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Tensions can rise on college campuses around election season. A report from the Constructive Dialogue Institute offers guiding principles and suggestions on how to partner with college students to encourage thoughtful conversations.

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This academic year has been marked by free speech debates among students, faculty and staff, and many campus members are bracing for the fall, when the 2024 federal election will provide additional space for discourse and disagreement.

To best prepare administrators and other higher education stakeholders for election season, the Constructive Dialogue Institute (CDI) created a guide to offer practical advice and steer decision making for the coming months.

Published April 16, the resource draws on interviews from 21 college leaders and practitioners as well as a secondary review of prior events from past elections to offer support for individuals at all levels and roles in the institution.

What’s the need: Responses to the 2016 election at college campuses around the nation caught many administrators unprepared for how to manage intense emotions among community members, according to the report. The 2020 election was marked by the COVID-19 pandemic and stay-at-home or social distancing orders in many areas, therefore presenting less on-campus political activism.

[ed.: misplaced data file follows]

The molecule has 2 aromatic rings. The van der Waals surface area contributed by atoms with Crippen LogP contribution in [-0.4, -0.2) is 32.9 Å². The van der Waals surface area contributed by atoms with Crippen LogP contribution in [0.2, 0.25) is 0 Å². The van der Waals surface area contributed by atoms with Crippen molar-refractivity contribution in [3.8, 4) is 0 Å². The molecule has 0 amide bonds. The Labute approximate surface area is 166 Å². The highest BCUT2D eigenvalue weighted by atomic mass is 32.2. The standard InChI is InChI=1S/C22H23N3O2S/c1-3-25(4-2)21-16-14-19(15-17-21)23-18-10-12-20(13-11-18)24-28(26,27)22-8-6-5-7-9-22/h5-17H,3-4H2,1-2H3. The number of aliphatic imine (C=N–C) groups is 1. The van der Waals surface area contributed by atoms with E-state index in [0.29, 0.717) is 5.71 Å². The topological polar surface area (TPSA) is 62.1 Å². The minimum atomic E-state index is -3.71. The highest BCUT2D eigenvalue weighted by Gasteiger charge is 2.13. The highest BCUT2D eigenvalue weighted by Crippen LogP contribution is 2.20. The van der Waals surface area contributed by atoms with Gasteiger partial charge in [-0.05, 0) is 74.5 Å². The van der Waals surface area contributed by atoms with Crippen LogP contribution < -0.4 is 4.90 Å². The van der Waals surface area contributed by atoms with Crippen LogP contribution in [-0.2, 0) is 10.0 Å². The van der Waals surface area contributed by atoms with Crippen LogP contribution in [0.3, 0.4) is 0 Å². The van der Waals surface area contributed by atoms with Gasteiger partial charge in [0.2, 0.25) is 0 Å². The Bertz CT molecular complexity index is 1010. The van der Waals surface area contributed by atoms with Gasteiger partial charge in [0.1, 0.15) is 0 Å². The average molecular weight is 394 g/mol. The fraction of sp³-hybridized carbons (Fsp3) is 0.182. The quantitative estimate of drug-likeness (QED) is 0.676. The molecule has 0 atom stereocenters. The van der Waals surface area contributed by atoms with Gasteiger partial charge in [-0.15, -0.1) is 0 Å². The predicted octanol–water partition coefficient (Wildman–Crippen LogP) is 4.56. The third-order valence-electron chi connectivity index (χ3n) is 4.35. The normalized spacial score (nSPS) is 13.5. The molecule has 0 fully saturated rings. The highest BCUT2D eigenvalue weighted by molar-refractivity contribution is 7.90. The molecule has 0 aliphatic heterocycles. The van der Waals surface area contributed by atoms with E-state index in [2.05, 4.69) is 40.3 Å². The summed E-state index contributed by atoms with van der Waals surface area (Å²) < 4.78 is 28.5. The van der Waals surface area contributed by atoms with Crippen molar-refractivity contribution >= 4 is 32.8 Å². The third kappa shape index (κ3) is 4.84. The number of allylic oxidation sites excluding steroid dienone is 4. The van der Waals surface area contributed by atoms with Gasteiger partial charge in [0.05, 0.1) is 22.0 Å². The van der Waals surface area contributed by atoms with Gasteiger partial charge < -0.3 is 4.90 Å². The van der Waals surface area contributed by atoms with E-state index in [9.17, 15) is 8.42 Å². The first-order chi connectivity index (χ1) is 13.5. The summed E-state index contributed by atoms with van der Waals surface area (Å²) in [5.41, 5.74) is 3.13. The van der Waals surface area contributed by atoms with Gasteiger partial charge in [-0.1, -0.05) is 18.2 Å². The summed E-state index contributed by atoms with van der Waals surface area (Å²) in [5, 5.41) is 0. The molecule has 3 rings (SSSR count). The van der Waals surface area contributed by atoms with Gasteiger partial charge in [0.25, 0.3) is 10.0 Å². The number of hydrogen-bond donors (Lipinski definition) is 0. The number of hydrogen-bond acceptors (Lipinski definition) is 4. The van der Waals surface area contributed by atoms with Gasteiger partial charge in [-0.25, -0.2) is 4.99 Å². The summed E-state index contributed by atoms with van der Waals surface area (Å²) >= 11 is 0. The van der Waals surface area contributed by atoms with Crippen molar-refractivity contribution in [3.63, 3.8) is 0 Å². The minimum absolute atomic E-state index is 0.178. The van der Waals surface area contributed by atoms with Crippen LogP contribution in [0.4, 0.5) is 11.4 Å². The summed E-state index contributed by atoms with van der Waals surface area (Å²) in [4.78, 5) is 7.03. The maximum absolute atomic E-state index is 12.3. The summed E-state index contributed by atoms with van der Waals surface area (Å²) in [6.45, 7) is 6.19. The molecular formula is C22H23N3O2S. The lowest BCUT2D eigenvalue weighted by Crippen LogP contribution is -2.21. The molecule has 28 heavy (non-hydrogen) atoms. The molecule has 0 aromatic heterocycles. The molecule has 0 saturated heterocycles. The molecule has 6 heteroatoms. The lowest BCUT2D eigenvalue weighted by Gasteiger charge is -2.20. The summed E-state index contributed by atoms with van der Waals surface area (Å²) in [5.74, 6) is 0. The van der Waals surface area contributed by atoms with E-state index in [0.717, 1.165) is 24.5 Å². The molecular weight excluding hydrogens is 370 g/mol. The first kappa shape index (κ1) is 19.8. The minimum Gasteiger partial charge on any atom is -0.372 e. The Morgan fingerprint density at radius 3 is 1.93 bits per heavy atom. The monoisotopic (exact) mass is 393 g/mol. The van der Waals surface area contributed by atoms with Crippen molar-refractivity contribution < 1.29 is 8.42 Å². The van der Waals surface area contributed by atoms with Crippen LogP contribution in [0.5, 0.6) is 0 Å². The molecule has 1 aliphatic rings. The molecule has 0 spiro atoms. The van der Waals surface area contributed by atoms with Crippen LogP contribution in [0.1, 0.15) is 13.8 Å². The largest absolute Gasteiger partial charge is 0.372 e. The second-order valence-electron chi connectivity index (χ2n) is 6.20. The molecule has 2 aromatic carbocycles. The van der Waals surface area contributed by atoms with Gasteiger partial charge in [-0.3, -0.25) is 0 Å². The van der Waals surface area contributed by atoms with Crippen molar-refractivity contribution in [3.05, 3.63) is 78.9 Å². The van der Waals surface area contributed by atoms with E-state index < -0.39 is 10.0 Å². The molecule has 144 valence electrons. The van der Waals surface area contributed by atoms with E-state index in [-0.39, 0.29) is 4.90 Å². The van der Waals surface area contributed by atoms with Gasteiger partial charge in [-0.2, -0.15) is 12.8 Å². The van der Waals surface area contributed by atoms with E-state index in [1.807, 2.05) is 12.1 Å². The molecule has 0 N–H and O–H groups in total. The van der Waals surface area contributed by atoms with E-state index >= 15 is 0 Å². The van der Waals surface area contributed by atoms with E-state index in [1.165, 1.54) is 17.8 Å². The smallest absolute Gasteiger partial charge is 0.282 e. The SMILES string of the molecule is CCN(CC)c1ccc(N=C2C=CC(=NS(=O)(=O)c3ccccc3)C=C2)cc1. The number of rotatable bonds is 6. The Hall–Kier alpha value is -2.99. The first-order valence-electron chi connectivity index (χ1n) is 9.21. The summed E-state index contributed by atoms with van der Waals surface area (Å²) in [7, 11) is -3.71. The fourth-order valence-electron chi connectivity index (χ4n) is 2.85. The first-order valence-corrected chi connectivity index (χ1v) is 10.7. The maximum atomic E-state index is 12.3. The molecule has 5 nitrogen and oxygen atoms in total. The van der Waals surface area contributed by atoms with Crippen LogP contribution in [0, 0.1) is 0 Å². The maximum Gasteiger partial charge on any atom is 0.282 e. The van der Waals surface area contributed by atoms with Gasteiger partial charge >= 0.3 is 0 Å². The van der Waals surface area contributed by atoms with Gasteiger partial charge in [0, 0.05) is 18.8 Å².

This upcoming election season has a unique combination of events that may leave campuses ill-prepared including:

  • Lack of institutional knowledge. Many administrators were not in their current roles, or at their current institution, eight years ago, creating knowledge gaps on what worked well or what lessons were learned at the 2016 election.
  • Higher education on the ballot. This election has implications for higher education policy with increasing legislative scrutiny and public critique of colleges and universities around the nation.
  • Current tensions. Elections can inflame already present feelings on campuses. The rate of hate crimes on campuses against minority students has risen considerably since 2018 and the distinctions between freedom of speech and hate speech have come under fire within and outside of institutions.

Regardless of political affiliation, university staff, faculty, and leaders are worried about the impact of negative political rhetoric on the already-strained sense of community on their campus,” according to the report.

However, a federal election can also help encourage thoughtful and engaged citizenship among students, promoting social and intellectual skills students learn in college and use in their lives beyond academia.

The Pulse on Free Speech

A 2024 survey of provosts by Inside Higher Ed found 62 percent of respondents rate the climate for open inquiry and dialogue on their campuses as good or excellent, but less than one-third (27 percent) say the same for higher education across the board.

Guiding principles: When preparing for the election, the CDI guide asks higher ed stakeholders to consider three themes: